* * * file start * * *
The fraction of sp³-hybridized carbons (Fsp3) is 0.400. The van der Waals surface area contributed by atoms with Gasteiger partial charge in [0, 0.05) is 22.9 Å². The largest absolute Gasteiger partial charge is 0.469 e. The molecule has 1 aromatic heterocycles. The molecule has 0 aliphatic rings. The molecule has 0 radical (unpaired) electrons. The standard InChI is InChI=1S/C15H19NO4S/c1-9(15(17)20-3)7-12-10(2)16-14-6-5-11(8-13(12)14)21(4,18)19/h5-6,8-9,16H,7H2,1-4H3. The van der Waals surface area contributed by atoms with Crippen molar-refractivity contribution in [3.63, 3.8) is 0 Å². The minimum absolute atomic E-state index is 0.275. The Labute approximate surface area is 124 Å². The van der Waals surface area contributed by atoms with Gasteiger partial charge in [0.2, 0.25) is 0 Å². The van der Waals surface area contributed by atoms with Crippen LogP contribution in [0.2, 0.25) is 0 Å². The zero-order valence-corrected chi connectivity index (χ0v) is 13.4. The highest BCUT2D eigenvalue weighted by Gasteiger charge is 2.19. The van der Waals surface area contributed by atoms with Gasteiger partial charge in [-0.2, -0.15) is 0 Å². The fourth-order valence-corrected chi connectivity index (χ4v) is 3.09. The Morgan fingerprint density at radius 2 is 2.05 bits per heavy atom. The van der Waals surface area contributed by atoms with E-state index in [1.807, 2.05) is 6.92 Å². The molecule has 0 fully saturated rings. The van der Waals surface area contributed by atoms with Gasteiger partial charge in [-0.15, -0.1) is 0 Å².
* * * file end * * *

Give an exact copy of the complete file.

The fraction of sp³-hybridized carbons (Fsp3) is 0.400. The van der Waals surface area contributed by atoms with Gasteiger partial charge in [0, 0.05) is 22.9 Å². The largest absolute Gasteiger partial charge is 0.469 e. The molecule has 1 aromatic heterocycles. The molecule has 0 aliphatic rings. The molecule has 0 radical (unpaired) electrons. The standard InChI is InChI=1S/C15H19NO4S/c1-9(15(17)20-3)7-12-10(2)16-14-6-5-11(8-13(12)14)21(4,18)19/h5-6,8-9,16H,7H2,1-4H3. The van der Waals surface area contributed by atoms with Crippen molar-refractivity contribution in [3.63, 3.8) is 0 Å². The minimum absolute atomic E-state index is 0.275. The Labute approximate surface area is 124 Å². The van der Waals surface area contributed by atoms with Gasteiger partial charge in [0.2, 0.25) is 0 Å². The van der Waals surface area contributed by atoms with Crippen LogP contribution in [0.2, 0.25) is 0 Å². The zero-order valence-corrected chi connectivity index (χ0v) is 13.4. The highest BCUT2D eigenvalue weighted by Gasteiger charge is 2.19. The van der Waals surface area contributed by atoms with Gasteiger partial charge in [-0.2, -0.15) is 0 Å². The fourth-order valence-corrected chi connectivity index (χ4v) is 3.09. The Morgan fingerprint density at radius 2 is 2.05 bits per heavy atom. The van der Waals surface area contributed by atoms with E-state index in [1.807, 2.05) is 6.92 Å². The molecule has 0 fully saturated rings. The van der Waals surface area contributed by atoms with Gasteiger partial charge in [-0.15, -0.1) is 0 Å².